A year on from George Floyd’s death, we asked a group of diversity, equality and inclusion specialists if anything has changed within organisations regarding race equality. Kathleen Harris, London managing partner for law firm Arnold & Porter, explains what’s been happening at the law firm.
Given the way that debates become polarised, it is sometimes difficult to achieve genuine engagement and understanding. I believe the positive change is that it has caused people to look at their organisations and ask, ‘are we diverse enough or are we a fair representation of the society we serve’. We have started to have much more open debate within the firm. The following positive actions have prompted this.
Immediately after the killing of George Floyd, the Firm (Arnold & Porter) released an external statement condemning the killing. The Firm committed to continuing to use the power of the law to protect the rights of all citizens, including those who are marginalised or whose voices go unheard.
Arnold & Porter has a long history of taking on cases to redress injustice, whether in the criminal justice system, protecting the right to vote, defending those wrongly persecuted by the Government or protecting immigrants.
The Firm launched an Equality & Justice Matters resource page. Resources include links to videotaped programming, articles written by our colleagues, helpful books, documentaries, podcasts, and avenues for action.
Arnold & Porter also launched a community service day. Each lawyer and professional staff member gets one day of paid leave to work together as colleagues to further our commitment to public service, with a particular focus on social justice.
The Arnold & Porter Foundation contributed an additional $250,000 to charitable or educational organisations that promote (i) the recruitment, retention, and advancement of racially/ethnically diverse attorneys in the legal profession and (ii) social justice initiatives.
The Firm closed for a day of reflection to recognise the significance of Juneteenth and to provide space to contemplate how we can do our part to eliminate structural and overt racism and other forms of discrimination in our communities, in our countries, and our world. We are reviewing and expanding other programmes that will provide mentoring and sponsorship so that everyone at the Firm has an equal opportunity to succeed.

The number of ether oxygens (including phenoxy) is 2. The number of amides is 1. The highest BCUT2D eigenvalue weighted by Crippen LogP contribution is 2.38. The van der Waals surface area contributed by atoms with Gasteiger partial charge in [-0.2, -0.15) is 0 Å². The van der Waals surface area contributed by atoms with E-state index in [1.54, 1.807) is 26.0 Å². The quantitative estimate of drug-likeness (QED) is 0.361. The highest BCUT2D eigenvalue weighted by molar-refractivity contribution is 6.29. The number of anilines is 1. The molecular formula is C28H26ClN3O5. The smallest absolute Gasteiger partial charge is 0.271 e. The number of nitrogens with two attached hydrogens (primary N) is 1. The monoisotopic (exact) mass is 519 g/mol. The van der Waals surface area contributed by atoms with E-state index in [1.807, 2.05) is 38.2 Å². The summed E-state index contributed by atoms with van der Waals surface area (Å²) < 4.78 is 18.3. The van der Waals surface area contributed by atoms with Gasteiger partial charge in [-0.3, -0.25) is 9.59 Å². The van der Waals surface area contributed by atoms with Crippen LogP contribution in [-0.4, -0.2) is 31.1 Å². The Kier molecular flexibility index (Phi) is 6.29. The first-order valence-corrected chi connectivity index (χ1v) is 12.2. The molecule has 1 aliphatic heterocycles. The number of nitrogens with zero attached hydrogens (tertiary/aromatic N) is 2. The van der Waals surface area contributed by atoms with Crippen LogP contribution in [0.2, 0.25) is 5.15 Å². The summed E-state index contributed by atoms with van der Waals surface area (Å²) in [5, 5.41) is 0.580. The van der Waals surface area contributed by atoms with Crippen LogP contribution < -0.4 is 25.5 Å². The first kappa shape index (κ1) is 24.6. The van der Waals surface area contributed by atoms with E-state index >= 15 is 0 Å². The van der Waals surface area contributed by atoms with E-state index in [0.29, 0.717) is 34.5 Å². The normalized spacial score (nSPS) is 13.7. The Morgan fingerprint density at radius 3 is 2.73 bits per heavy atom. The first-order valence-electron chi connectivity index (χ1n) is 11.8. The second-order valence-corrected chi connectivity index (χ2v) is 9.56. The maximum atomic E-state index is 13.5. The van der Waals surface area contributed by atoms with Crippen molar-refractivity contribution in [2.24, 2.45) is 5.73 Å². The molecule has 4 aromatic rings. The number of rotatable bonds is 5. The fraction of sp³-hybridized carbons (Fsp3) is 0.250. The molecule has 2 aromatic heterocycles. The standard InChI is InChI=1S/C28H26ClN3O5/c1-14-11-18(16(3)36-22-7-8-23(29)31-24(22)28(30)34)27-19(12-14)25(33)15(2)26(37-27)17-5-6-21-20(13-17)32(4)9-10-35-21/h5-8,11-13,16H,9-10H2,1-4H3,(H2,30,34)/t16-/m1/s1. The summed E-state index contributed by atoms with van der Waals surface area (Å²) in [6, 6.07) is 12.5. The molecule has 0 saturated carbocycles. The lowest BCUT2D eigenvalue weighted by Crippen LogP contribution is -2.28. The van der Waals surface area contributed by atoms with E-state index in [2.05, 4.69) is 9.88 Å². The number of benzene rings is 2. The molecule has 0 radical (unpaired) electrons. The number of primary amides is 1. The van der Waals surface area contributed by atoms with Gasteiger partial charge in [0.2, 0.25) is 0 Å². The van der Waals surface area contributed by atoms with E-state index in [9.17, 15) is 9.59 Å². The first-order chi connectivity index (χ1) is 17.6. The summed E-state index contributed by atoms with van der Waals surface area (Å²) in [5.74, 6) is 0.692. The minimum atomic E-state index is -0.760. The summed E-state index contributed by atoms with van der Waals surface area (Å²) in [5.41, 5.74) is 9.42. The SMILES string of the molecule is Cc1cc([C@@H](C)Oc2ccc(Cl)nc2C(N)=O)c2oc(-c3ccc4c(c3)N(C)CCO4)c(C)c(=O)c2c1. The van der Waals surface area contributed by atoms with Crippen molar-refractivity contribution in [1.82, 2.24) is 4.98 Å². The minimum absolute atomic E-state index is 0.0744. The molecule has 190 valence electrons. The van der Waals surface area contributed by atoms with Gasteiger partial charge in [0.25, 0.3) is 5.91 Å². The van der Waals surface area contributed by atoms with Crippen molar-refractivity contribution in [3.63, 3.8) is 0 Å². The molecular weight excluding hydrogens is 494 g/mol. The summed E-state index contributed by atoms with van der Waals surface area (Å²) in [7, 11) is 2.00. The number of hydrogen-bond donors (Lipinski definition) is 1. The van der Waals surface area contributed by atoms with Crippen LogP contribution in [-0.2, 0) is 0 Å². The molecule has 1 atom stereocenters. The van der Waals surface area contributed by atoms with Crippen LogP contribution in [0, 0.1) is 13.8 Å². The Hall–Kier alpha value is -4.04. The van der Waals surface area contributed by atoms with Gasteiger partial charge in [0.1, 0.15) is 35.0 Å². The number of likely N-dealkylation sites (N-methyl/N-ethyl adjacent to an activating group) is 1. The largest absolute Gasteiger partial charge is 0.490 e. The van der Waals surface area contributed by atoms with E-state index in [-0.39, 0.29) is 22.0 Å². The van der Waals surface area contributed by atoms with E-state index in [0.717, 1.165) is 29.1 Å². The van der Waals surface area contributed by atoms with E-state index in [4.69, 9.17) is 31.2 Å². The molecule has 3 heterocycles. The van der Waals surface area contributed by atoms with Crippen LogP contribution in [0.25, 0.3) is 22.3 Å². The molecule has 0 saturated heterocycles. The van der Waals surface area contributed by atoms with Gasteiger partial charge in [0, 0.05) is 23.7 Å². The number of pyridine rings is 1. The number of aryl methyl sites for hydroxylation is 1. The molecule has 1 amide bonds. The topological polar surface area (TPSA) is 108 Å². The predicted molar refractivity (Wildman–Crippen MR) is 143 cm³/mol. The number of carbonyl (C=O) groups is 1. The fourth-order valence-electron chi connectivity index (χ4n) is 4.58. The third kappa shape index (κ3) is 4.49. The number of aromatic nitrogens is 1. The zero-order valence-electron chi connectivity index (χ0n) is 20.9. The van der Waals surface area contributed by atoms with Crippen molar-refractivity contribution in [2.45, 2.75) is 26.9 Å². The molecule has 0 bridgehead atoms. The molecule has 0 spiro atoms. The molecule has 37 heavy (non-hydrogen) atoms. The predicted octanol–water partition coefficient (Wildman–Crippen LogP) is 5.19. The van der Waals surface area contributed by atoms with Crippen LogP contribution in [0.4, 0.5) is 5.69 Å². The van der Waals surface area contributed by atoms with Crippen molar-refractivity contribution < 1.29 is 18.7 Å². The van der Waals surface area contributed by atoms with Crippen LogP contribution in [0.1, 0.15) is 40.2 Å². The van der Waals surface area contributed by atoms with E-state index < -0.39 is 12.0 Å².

In June, after Black Lives Matter protesters were sprayed with tear gas by federal law enforcement officers in Washington, DC’s Lafayette Square, Arnold & Porter partnered with the Washington Lawyers’ Committee for Civil Rights and Urban Affairs, the ACLU of the District of Columbia and the Lawyers’ Committee for Civil Rights Under Law to file a lawsuit against then-President Trump, then-Attorney General William Barr and numerous other federal officials for violating the protesters’ constitutional rights.
A few weeks later, Arnold & Porter teamed up with the ACLU of Colorado to file a similar lawsuit against the City and County of Denver on behalf of Black Lives Matter 5280 and individual plaintiffs injured by police while protesting police violence.
On the policy side, the firm has launched an effort to assist community groups in engaging in the legislative process to address police brutality. Arnold & Porter has joined the Law Firm Antiracism Alliance (LFAA), an initiative created for law firms to dedicate substantial pro bono resources combating systemic racism in long-term, high impact, and collaborative ways.
The Firm hosted several events to allow Black and African American professionals to speak candidly to one another about their experiences, Peaceful Protest Questions Answered, Sharing Experiences and Empowering Allies for example.
In the US Arnold & Porter joined the inaugural cohort of leading employers committed to becoming MLT Black Equity at Work Certified, a first-of-its-kind program that provides a clear standard and roadmap for employers seeking to achieve Black equity. In taking this important step, the Firm became one of the first international law firms to commit formally to develop a comprehensive plan, with measurable standards, towards achieving Black equity within the Firm and holding ourselves accountable for progress.
We recently launched the Black Attorney Retention and Advancement Tack Force focused on the specific opportunities and challenges related to retaining and advancing Black attorneys at the Firm. We partner with the National Bar Association on its annual “Associate Advancement Academy” to improve the retention and advancement of Black attorneys at law firms throughout the United States.
We are also committed to helping to diversify the pipeline of students interested in the legal profession through our partnership with “A Better Chance” (ABC), an organisation that places high-achieving BIPOC students at college prep private schools and public schools across the country.
In the UK, we intend to Partner with Black Interns. We have increased our engagement with socially disadvantaged students to positively contribute to the pipeline issues present in Law firm Partnership.